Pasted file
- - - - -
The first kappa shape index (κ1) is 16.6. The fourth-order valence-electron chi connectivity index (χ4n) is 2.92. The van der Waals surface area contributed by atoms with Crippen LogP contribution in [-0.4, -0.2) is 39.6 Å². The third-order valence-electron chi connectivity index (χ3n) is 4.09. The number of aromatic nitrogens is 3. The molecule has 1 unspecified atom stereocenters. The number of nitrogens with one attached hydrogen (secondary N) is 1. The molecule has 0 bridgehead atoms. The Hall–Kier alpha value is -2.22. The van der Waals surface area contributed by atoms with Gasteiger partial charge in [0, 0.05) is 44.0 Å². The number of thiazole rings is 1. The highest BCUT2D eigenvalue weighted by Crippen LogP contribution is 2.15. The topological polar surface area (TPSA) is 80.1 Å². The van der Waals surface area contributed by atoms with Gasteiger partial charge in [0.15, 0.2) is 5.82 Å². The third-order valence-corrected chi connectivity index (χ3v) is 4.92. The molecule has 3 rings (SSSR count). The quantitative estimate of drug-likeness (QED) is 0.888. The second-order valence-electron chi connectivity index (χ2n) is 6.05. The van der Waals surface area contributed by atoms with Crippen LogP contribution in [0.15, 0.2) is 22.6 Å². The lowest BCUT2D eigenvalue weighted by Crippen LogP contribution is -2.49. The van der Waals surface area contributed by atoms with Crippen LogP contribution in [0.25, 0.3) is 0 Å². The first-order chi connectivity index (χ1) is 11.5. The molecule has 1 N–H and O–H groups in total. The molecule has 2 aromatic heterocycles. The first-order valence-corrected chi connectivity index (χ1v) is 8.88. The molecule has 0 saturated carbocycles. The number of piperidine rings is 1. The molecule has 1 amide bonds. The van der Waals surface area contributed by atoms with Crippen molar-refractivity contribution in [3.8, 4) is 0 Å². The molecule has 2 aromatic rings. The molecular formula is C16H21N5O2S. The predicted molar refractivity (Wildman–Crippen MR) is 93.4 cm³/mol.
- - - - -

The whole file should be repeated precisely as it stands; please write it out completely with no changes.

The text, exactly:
The first kappa shape index (κ1) is 16.6. The fourth-order valence-electron chi connectivity index (χ4n) is 2.92. The van der Waals surface area contributed by atoms with Crippen LogP contribution in [-0.4, -0.2) is 39.6 Å². The third-order valence-electron chi connectivity index (χ3n) is 4.09. The number of aromatic nitrogens is 3. The molecule has 1 unspecified atom stereocenters. The number of nitrogens with one attached hydrogen (secondary N) is 1. The molecule has 0 bridgehead atoms. The Hall–Kier alpha value is -2.22. The van der Waals surface area contributed by atoms with Gasteiger partial charge in [0, 0.05) is 44.0 Å². The number of thiazole rings is 1. The highest BCUT2D eigenvalue weighted by Crippen LogP contribution is 2.15. The topological polar surface area (TPSA) is 80.1 Å². The van der Waals surface area contributed by atoms with Gasteiger partial charge in [0.15, 0.2) is 5.82 Å². The third-order valence-corrected chi connectivity index (χ3v) is 4.92. The molecule has 3 rings (SSSR count). The quantitative estimate of drug-likeness (QED) is 0.888. The second-order valence-electron chi connectivity index (χ2n) is 6.05. The van der Waals surface area contributed by atoms with Crippen LogP contribution in [0.15, 0.2) is 22.6 Å². The lowest BCUT2D eigenvalue weighted by Crippen LogP contribution is -2.49. The van der Waals surface area contributed by atoms with Crippen LogP contribution in [0.25, 0.3) is 0 Å². The first-order chi connectivity index (χ1) is 11.5. The molecule has 1 N–H and O–H groups in total. The molecule has 2 aromatic heterocycles. The first-order valence-corrected chi connectivity index (χ1v) is 8.88. The molecule has 0 saturated carbocycles. The number of piperidine rings is 1. The molecule has 1 amide bonds. The van der Waals surface area contributed by atoms with Crippen molar-refractivity contribution in [3.8, 4) is 0 Å². The molecule has 2 aromatic rings. The molecular formula is C16H21N5O2S. The predicted molar refractivity (Wildman–Crippen MR) is 93.4 cm³/mol.